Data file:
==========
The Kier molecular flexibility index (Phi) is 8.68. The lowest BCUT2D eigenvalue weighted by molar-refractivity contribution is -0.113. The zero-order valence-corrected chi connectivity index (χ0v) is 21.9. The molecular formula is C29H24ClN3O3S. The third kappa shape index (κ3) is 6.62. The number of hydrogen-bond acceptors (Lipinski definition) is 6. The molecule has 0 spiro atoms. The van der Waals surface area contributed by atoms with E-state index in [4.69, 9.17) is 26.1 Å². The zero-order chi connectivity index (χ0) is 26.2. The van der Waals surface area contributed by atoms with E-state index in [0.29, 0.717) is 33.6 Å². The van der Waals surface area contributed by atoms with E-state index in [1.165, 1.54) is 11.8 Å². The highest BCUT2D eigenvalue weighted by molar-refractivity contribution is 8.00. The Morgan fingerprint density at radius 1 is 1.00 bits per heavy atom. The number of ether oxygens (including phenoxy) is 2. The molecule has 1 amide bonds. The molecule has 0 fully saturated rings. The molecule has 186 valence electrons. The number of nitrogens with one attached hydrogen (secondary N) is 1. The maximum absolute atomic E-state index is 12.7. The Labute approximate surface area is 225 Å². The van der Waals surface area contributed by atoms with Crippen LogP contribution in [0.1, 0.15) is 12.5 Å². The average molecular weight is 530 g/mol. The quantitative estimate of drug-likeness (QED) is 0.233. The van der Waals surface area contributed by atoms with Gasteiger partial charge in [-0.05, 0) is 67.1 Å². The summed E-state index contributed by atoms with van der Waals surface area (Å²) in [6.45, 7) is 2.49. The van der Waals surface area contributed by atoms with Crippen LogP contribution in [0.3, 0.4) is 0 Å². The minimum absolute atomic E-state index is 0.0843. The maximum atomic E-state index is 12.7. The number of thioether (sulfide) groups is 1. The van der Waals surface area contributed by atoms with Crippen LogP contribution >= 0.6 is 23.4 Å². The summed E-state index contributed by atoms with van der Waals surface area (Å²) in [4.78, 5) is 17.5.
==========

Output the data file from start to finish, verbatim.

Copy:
The Kier molecular flexibility index (Phi) is 8.68. The lowest BCUT2D eigenvalue weighted by molar-refractivity contribution is -0.113. The zero-order valence-corrected chi connectivity index (χ0v) is 21.9. The molecular formula is C29H24ClN3O3S. The third kappa shape index (κ3) is 6.62. The number of hydrogen-bond acceptors (Lipinski definition) is 6. The molecule has 0 spiro atoms. The van der Waals surface area contributed by atoms with E-state index in [4.69, 9.17) is 26.1 Å². The zero-order chi connectivity index (χ0) is 26.2. The van der Waals surface area contributed by atoms with E-state index in [0.29, 0.717) is 33.6 Å². The van der Waals surface area contributed by atoms with E-state index in [1.165, 1.54) is 11.8 Å². The highest BCUT2D eigenvalue weighted by molar-refractivity contribution is 8.00. The Morgan fingerprint density at radius 1 is 1.00 bits per heavy atom. The number of ether oxygens (including phenoxy) is 2. The molecule has 1 amide bonds. The molecule has 0 fully saturated rings. The molecule has 186 valence electrons. The number of nitrogens with one attached hydrogen (secondary N) is 1. The maximum absolute atomic E-state index is 12.7. The Labute approximate surface area is 225 Å². The van der Waals surface area contributed by atoms with Crippen LogP contribution in [0.1, 0.15) is 12.5 Å². The average molecular weight is 530 g/mol. The quantitative estimate of drug-likeness (QED) is 0.233. The van der Waals surface area contributed by atoms with Gasteiger partial charge in [-0.05, 0) is 67.1 Å². The summed E-state index contributed by atoms with van der Waals surface area (Å²) in [6.45, 7) is 2.49. The van der Waals surface area contributed by atoms with Crippen LogP contribution in [0.3, 0.4) is 0 Å². The minimum absolute atomic E-state index is 0.0843. The maximum atomic E-state index is 12.7. The number of thioether (sulfide) groups is 1. The van der Waals surface area contributed by atoms with Crippen LogP contribution >= 0.6 is 23.4 Å². The summed E-state index contributed by atoms with van der Waals surface area (Å²) in [4.78, 5) is 17.5.